I did some side-by-side comparisons of HP xw9300 Linux (RHEL WS 4) systems running a new 8800GTX card vs. an identical system with a Quadro FX 4500. It was not a standard benchmark, but a real application of our visual simulation. One model I tested in particular has the following stats:
543975 vertices 1728 groups 31 materials
551774 tex coords 70 smoothing groups 458189 triangles
1386128 normals 462333 faces 3193 quads
951 polygons 0 lines 2225 geo prims
On the Quadro, with standard OpenGL hardware rendering (single light, single-sided lighting, anti-aliasing on/off, one one texture, etc.) I get a nice 60 FPS (with Vsync on). With the 8800GTX, I get only 15 FPS. Apples to Apples.
We have another, larger model, in which the performance difference was as bad or worse.
Now when I start loading down the simulation with shadows maps, cube maps and GLSL shaders the 8800GTX starts to shine giving me roughly 100% faster frame rates 6 FPS vs 3 FPS). I had previously identified the shader as the bottleneck for sure.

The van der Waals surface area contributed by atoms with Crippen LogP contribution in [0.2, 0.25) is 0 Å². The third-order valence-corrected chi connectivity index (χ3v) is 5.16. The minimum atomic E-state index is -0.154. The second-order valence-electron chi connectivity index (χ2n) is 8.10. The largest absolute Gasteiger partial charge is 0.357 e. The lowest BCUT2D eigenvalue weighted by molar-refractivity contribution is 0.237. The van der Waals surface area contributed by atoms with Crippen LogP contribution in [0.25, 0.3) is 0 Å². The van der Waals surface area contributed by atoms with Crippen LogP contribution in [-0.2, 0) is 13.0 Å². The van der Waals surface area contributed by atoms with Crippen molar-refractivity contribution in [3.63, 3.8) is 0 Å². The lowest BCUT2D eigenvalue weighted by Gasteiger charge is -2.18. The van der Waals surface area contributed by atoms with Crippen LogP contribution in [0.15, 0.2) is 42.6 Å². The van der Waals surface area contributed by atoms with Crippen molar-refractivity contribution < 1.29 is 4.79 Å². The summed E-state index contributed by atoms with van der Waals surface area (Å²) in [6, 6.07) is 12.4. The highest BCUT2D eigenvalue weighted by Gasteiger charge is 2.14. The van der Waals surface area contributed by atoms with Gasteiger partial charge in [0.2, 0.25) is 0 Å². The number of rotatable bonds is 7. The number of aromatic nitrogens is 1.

My question is: what is it about the "gamer" cards that gives poor performance on large polycount models? This was the case when I tried a 7800GTX once before as well.
I know we will eventually buy the new Quadro's when they come out (we need overlays, AA lines and stereo), but I would just like to understand better the 8800GTX (intentional?) limitations or what I'm doing wrong in the GL set-up. A magic "Oh, you need to turn off <blank> for the 8800!", is exactly what I'm hoping for. We have about 10 SLI machines running the sim. It would be very helpful in the short term to equip some of them with 8800's for shader performance until the n80 Quadro's arrive.
Incidentally, the 8800GTX did very
well with large Framebuffer Object render-to-texture maps. Even the Quadro FX 5500 which we have (1 GB) would not handle 2 simultaneuos 4K x 4K shadow (depth24) maps and a 4K x 4K (RBG8) dynamic cube map...but the 8800GTX did just fine.
Hurray, nVidia, champion of Linux.
Long live OpenGL!